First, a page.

Corcoran, Jenna, E-mail: J.F.Corcoran@exeter.ac.uk [University of Exeter, Biosciences, College of Life & Environmental Sciences, Exeter EX4 4QD (United Kingdom); Winter, Matthew J., E-mail: M.Winter@exeter.ac.uk [AstraZeneca Global Environment, Brixham Laboratory, Freshwater Quarry, Brixham TQ5 8BA (United Kingdom); Lange, Anke, E-mail: A.Lange@exeter.ac.uk [University of Exeter, Biosciences, College of Life & Environmental Sciences, Exeter EX4 4QD (United Kingdom); Cumming, Rob, E-mail: Rob.Cumming@astrazeneca.com [AstraZeneca Global Environment, Brixham Laboratory, Freshwater Quarry, Brixham TQ5 8BA (United Kingdom); Owen, Stewart F., E-mail: Stewart.Owen@astrazeneca.com [AstraZeneca Global Environment, Brixham Laboratory, Freshwater Quarry, Brixham TQ5 8BA (United Kingdom); Tyler, Charles R., E-mail: C.R.Tyler@exeter.ac.uk [University of Exeter, Biosciences, College of Life & Environmental Sciences, Exeter EX4 4QD (United Kingdom)

    2015-04-15

    Highlights: • CFA appears to have a low propensity to bioconcentrate and has a plasma half-life of <4 days in carp. • CFA increases levels of mRNA of a number of genes known to be regulated by PPARα in mammals. • PPARα activation changes levels of mRNA of genes involved with several detoxification/ biotransformation system components in carp. • CFA alters levels of mRNA and activity of the inducible β-oxidation pathway enzyme Acox1, a known indicator of peroxisome proliferator exposure. - Abstract: In mammals, the peroxisome proliferator-activated receptor α (PPARα) plays a key role in regulating various genes involved in lipid metabolism, bile acid synthesis and cholesterol homeostasis, and is activated by a diverse group of compounds collectively termed peroxisome proliferators (PPs). Specific PPs have been detected in the aquatic environment; however little is known on their pharmacological activity in fish. We investigated the bioavailability and persistence of the human PPARα ligand clofibric acid (CFA) in carp, together with various relevant endpoints, at a concentration similar to therapeutic levels in humans (20 mg/L) and for an environmentally relevant concentration (4 μg/L). Exposure to pharmacologically-relevant concentrations of CFA resulted in increased transcript levels of a number of known PPARα target genes together with increased acyl-coA oxidase (Acox1) activity, supporting stimulation of lipid metabolism pathways in carp which are known to be similarly activated in mammals. Although Cu,Zn-superoxide dismutase (Sod1) activity was not affected, mRNA levels of several biotransformation genes were also increased, paralleling previous reports in mammals and indicating a potential role in hepatic detoxification for PPARα in carp. Importantly, transcription of some of these genes (and Acox1 activity) were affected at exposure concentrations comparable with those reported in effluent discharges. Collectively, these data suggest that CFA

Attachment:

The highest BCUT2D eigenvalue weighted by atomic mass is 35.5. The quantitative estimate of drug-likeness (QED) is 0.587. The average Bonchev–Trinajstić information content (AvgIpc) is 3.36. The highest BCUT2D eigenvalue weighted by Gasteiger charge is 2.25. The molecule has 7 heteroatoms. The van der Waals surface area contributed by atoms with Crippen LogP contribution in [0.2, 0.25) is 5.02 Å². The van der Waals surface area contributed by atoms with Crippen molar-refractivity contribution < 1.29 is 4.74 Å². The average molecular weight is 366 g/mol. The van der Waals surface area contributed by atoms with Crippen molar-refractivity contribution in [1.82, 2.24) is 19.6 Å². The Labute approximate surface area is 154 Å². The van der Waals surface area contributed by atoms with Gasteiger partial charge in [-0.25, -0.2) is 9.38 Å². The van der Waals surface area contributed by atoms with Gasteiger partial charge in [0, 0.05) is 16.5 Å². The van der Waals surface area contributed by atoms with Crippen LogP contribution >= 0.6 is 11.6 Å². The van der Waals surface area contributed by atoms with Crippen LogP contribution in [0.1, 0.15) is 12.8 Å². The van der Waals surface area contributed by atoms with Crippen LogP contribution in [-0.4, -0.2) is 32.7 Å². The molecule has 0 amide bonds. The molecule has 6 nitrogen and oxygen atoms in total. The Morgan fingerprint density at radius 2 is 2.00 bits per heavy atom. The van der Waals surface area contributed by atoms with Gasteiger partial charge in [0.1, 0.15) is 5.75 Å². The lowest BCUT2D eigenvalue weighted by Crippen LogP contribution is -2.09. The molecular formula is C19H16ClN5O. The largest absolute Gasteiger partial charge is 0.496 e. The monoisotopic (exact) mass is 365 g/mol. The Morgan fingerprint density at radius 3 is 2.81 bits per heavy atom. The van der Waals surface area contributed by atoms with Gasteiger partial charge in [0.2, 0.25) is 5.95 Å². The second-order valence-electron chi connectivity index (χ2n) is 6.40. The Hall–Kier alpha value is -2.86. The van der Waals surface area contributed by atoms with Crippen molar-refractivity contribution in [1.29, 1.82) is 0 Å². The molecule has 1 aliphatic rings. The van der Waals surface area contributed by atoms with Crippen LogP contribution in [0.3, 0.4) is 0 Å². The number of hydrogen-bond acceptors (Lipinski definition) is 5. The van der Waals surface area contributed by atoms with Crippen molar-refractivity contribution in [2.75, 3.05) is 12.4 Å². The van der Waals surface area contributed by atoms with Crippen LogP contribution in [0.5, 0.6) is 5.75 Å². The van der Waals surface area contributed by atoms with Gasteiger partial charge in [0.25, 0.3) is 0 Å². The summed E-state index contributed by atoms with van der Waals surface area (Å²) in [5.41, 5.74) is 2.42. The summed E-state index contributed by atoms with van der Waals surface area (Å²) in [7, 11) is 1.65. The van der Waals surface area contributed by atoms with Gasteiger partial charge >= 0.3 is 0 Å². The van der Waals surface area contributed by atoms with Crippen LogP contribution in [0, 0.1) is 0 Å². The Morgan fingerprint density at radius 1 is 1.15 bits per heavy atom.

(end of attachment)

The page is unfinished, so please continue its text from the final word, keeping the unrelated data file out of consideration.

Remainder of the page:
6. Federal Environmental and Occupational Toxicology Regulations and Reporting Requirements: a Practical Approach to What the Medical Toxicologist Needs to Know, Part 2

    OpenAIRE

    Schwartz, Michael D.; Dell’Aglio, Damon M.; Nickle, Richard; Hornsby-Myers, Jennifer

    2014-01-01

    Toxicologists are often called upon to assist in environmental, industrial, occupational and public health assessments. Accordingly, medical toxicologists may find it prudent to be aware of applicable federal toxicological regulations and reporting requirements and of the roles of relevant federal agencies. These regulations are numerous, complex, and have evolved and expanded over time, making it difficult for toxicologists to sustain a current knowledge base. This article reviews the pertin...